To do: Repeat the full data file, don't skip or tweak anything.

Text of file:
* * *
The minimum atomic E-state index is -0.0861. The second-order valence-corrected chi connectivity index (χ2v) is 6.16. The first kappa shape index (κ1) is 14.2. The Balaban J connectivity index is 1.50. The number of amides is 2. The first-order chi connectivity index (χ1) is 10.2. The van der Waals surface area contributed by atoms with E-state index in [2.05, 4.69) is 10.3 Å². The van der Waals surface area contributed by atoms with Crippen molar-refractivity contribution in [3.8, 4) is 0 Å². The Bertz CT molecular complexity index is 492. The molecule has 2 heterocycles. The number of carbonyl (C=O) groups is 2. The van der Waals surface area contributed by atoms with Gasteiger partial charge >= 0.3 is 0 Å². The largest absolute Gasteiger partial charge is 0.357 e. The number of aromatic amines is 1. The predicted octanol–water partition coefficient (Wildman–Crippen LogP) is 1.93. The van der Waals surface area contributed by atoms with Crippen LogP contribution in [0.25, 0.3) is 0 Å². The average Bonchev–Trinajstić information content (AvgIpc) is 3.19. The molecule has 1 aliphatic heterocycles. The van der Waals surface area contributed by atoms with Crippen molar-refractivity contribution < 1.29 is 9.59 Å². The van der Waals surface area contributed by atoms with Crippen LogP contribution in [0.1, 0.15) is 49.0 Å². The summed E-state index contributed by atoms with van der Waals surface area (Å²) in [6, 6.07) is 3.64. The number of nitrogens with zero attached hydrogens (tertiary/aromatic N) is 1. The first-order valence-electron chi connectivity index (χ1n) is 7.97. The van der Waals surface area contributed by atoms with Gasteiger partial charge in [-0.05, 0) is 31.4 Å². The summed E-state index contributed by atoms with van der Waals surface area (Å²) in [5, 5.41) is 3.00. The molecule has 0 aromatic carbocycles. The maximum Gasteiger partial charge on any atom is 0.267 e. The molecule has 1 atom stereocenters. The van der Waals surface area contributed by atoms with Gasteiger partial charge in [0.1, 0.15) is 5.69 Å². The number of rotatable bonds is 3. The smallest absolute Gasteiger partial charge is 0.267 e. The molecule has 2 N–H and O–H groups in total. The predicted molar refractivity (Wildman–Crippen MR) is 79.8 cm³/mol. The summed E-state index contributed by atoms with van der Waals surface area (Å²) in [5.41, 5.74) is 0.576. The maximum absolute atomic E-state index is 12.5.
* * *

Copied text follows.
The minimum atomic E-state index is -0.0861. The second-order valence-corrected chi connectivity index (χ2v) is 6.16. The first kappa shape index (κ1) is 14.2. The Balaban J connectivity index is 1.50. The number of amides is 2. The first-order chi connectivity index (χ1) is 10.2. The van der Waals surface area contributed by atoms with E-state index in [2.05, 4.69) is 10.3 Å². The van der Waals surface area contributed by atoms with Crippen molar-refractivity contribution in [3.8, 4) is 0 Å². The Bertz CT molecular complexity index is 492. The molecule has 2 heterocycles. The number of carbonyl (C=O) groups is 2. The van der Waals surface area contributed by atoms with Gasteiger partial charge >= 0.3 is 0 Å². The largest absolute Gasteiger partial charge is 0.357 e. The number of aromatic amines is 1. The predicted octanol–water partition coefficient (Wildman–Crippen LogP) is 1.93. The van der Waals surface area contributed by atoms with Crippen LogP contribution in [0.25, 0.3) is 0 Å². The average Bonchev–Trinajstić information content (AvgIpc) is 3.19. The molecule has 1 aliphatic heterocycles. The van der Waals surface area contributed by atoms with Crippen molar-refractivity contribution < 1.29 is 9.59 Å². The van der Waals surface area contributed by atoms with Crippen LogP contribution in [0.1, 0.15) is 49.0 Å². The summed E-state index contributed by atoms with van der Waals surface area (Å²) in [6, 6.07) is 3.64. The number of nitrogens with zero attached hydrogens (tertiary/aromatic N) is 1. The first-order valence-electron chi connectivity index (χ1n) is 7.97. The van der Waals surface area contributed by atoms with Gasteiger partial charge in [-0.05, 0) is 31.4 Å². The summed E-state index contributed by atoms with van der Waals surface area (Å²) in [5, 5.41) is 3.00. The molecule has 0 aromatic carbocycles. The maximum Gasteiger partial charge on any atom is 0.267 e. The molecule has 1 atom stereocenters. The van der Waals surface area contributed by atoms with Gasteiger partial charge in [0.1, 0.15) is 5.69 Å². The number of rotatable bonds is 3. The smallest absolute Gasteiger partial charge is 0.267 e. The molecule has 2 N–H and O–H groups in total. The predicted molar refractivity (Wildman–Crippen MR) is 79.8 cm³/mol. The summed E-state index contributed by atoms with van der Waals surface area (Å²) in [5.41, 5.74) is 0.576. The maximum absolute atomic E-state index is 12.5.